Kurz is a German national who is a member of ConfigAir LLC ("the Company") and served as an officer and member of the board of directors of the Company, a manager-managed limited liability company organized under the laws of the State of Connecticut. (Am. Third-Party Compl. [Doc. # 45] ¶ 1.) Kurz owns 200, 000 shares, constituting a 33.3% interest, in the Company. (Id.)

         Naus is a member and served as an officer and member of the board of directors. (Id. ¶ 2.) Naus owns 200, 000 shares, constituting a 33.3% interest, in the Company. (Id.) Husain and Nguyen are also members, officers, and directors, each respectively owning 100, 000 shares, constituting a 16.65% interest, in the Company. (Id. ¶¶ 3-4.)

         Beginning in 2012, Kurz agreed to allow the Company to market HKC's Pre-LLC Software. (Id. ¶ 27.) In doing so, he relied on the members' representation that Kurz had, and would always have, full and sole authority for decision-making over the technical aspects of production and development of the Pre-LLC Software. (Id. f 28.) Neither Kurz nor HKC assigned or otherwise transferred copyright in the Pre-LLC Software to the Company. (Id. ¶ 29.)

         On April 20, 2014, Naus proposed organizing a Czech limited liability company (the "Czech Entity") for the purpose of engaging software developers in the Czech Republic. (Id. ¶ 33.) Per Naus's proposal, the Company would own 90% of the shares in the Czech Entity, and Naus's friend, Ales Rastak, would own 10% of the shares in the Czech Entity. (Id. ¶ 34.) The Company would contribute initial capital in the amount of $4, 500, and Rastak would contribute initial capital in the amount of $500. (Id.) All of the members of the Company agreed to this arrangement. (Id. ¶35.)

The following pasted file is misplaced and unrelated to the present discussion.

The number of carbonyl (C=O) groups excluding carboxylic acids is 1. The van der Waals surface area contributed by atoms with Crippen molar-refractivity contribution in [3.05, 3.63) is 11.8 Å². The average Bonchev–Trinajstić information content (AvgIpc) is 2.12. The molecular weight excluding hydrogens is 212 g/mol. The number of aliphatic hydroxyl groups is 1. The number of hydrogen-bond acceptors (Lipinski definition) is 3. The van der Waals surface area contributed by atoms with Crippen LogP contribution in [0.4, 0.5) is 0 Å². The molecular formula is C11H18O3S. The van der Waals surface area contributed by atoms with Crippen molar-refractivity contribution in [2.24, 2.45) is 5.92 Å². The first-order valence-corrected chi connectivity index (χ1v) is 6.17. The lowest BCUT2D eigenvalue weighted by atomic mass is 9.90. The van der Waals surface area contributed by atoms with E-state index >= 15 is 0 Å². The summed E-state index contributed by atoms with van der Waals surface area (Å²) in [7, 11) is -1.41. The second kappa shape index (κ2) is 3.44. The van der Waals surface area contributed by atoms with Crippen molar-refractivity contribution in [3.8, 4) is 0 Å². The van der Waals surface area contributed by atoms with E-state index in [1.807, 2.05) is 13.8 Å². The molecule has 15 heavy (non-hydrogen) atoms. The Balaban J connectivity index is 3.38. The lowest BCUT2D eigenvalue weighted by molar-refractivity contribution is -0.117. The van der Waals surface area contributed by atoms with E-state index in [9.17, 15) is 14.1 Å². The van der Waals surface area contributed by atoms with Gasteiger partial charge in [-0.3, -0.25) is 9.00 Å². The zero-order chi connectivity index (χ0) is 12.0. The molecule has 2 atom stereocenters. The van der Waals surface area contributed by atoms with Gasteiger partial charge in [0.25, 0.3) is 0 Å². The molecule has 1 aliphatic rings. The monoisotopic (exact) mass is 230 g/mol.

In May 2014, Naus informed the members that the U.S. documents presented in connection with establishing the Company as an owner of the Czech Entity were unacceptable to the Czech authorities. (Id. ¶ 36.) Naus stated that he and Rastak had decided that the Company's intended 90% interest in the Czech Entity would instead be owned by Naus personally. (Id. ¶ 37.) They further decided that Naus's initial capital contribution would be $400, and Rastak's contribution would be $100. (Id.) Naus represented to the Company's members that, once the Czech Entity was organized, he would secure the necessary documents from the U.S. authorities, and then transfer his 90% personal interest in the Czech Entity to the Company the next time he was in the Czech Republic. (Id. ¶ 38.)

         Kurz agreed to this proposal. (Id. ¶ 39.) On July 9, 2014, Naus organized ConfigAir s.r.o., a Czech limited liability company. (Id. ¶ 40.) Naus owned a 90% interest in ConfigAir s.r.o., and Rastak owned a 10% interest in ConfigAir s.r.o. (Id. ¶ 41.) Contrary to his representations, Naus never transferred his 90% personal interest in the Czech Entity to the Company on his next trip to the Czech Republic or at any time thereafter. (Id. ¶ 42.)

         Although Naus has been to the Czech Republic multiple times since July 2014, Naus remains owner of a 90% interest in ConfigAir s.r.o., and the Company does not own any share in ConfigAir s.r.o. (Id. ¶ 43.) Naus knew, but failed to disclose the true owners of ConfigAir s.r.o., including the fact that Naus personally remained a majority owner of ConfigAir s.r.o., to the Company's other members or its board of directors. (Id. ¶ 44.)